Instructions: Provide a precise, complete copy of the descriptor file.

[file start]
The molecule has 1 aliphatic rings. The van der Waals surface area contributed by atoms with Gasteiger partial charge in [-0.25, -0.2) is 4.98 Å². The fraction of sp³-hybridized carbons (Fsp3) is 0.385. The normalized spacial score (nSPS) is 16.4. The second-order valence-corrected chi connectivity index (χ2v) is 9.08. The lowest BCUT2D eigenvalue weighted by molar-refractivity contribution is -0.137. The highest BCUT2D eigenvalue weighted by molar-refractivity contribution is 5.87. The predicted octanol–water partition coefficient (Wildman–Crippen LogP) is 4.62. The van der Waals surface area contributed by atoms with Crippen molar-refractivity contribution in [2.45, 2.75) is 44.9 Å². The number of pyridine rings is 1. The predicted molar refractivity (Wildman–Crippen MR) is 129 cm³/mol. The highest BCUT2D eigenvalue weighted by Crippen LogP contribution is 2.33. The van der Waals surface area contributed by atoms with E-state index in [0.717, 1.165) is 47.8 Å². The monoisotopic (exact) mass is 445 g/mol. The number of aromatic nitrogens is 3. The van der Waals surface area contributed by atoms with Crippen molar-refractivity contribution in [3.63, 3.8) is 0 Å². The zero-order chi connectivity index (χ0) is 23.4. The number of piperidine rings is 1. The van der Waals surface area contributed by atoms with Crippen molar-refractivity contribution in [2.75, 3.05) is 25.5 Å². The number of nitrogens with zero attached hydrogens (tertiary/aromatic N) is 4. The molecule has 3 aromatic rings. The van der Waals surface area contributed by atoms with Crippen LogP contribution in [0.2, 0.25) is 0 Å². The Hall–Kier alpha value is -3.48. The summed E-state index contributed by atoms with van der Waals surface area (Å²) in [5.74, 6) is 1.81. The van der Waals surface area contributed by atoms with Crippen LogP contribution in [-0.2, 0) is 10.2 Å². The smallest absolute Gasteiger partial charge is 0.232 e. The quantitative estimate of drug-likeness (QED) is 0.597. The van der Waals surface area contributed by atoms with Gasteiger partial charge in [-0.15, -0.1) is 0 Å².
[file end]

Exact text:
The molecule has 1 aliphatic rings. The van der Waals surface area contributed by atoms with Gasteiger partial charge in [-0.25, -0.2) is 4.98 Å². The fraction of sp³-hybridized carbons (Fsp3) is 0.385. The normalized spacial score (nSPS) is 16.4. The second-order valence-corrected chi connectivity index (χ2v) is 9.08. The lowest BCUT2D eigenvalue weighted by molar-refractivity contribution is -0.137. The highest BCUT2D eigenvalue weighted by molar-refractivity contribution is 5.87. The predicted octanol–water partition coefficient (Wildman–Crippen LogP) is 4.62. The van der Waals surface area contributed by atoms with Crippen molar-refractivity contribution in [2.45, 2.75) is 44.9 Å². The number of pyridine rings is 1. The predicted molar refractivity (Wildman–Crippen MR) is 129 cm³/mol. The highest BCUT2D eigenvalue weighted by Crippen LogP contribution is 2.33. The van der Waals surface area contributed by atoms with E-state index in [0.717, 1.165) is 47.8 Å². The monoisotopic (exact) mass is 445 g/mol. The number of aromatic nitrogens is 3. The van der Waals surface area contributed by atoms with Crippen molar-refractivity contribution in [3.63, 3.8) is 0 Å². The zero-order chi connectivity index (χ0) is 23.4. The number of piperidine rings is 1. The van der Waals surface area contributed by atoms with Crippen molar-refractivity contribution in [2.75, 3.05) is 25.5 Å². The number of nitrogens with zero attached hydrogens (tertiary/aromatic N) is 4. The molecule has 3 aromatic rings. The van der Waals surface area contributed by atoms with Crippen LogP contribution in [0.2, 0.25) is 0 Å². The Hall–Kier alpha value is -3.48. The summed E-state index contributed by atoms with van der Waals surface area (Å²) in [5.74, 6) is 1.81. The van der Waals surface area contributed by atoms with Crippen LogP contribution in [-0.2, 0) is 10.2 Å². The smallest absolute Gasteiger partial charge is 0.232 e. The quantitative estimate of drug-likeness (QED) is 0.597. The van der Waals surface area contributed by atoms with Gasteiger partial charge in [-0.15, -0.1) is 0 Å².